- Historic Sites
It was cold and long but it brought magic and the children loved it
December 1955 | Volume 7, Issue 1
Although winter muted most noises, really cold weather seemed only to aid the most magnificent sound in outdoor America, a sound which in recent years has been all but stilled-the cry of the steam locomotive. In the splintery air of a northern winter, the whistle of, say, a Grand Trunk mogul pulling a string of cars, was a mighty noise that shattered the woods and the night, a trump to shame all horn players since Gabriel. It was a blast to roll on over the blueberry swamps, over the timbered hills, on over the stark fields, to warn all human beings, all animals wild and domestic, and even the fishes in the muttering streams, that the Fast Freight was going through with a full head of steam. In its echo was the sweet sadness of remembered sound that made old men restless and called boys to leave farms and villages to roam in far places.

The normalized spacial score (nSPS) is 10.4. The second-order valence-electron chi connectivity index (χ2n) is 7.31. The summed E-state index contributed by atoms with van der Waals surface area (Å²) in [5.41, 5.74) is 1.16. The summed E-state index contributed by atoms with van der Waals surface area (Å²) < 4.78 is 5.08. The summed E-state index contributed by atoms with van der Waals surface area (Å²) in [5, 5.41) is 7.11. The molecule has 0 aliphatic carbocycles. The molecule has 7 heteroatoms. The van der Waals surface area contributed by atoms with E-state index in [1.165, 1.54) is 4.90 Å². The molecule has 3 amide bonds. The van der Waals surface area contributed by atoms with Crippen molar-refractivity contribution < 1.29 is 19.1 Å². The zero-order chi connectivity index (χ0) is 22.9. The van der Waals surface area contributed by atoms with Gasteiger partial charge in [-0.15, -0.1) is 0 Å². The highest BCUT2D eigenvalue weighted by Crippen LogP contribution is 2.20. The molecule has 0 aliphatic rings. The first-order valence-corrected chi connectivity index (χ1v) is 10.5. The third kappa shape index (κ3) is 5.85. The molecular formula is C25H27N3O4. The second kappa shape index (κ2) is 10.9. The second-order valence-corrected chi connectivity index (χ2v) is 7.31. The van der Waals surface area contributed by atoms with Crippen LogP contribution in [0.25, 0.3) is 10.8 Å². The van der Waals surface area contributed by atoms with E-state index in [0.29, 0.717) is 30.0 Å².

There were other sounds peculiar to winter and cold. When northern lights flared up and danced along the horizon, one heard a faint whishing noise, like escaping steam. Sometimes the strange lights seemed to crackle. These were sounds that remained in memory. So was the humming of the telephone wires. No other sound was quite so desolate as this, so solitary, so filled with a great loneliness. Even in one’s own dooryard, this mysterious humming transported a boy to some unknown region near the moon and left him there sole, alone and facing the enigma of time, space and existence. It was a mystic thing. It came only with winter.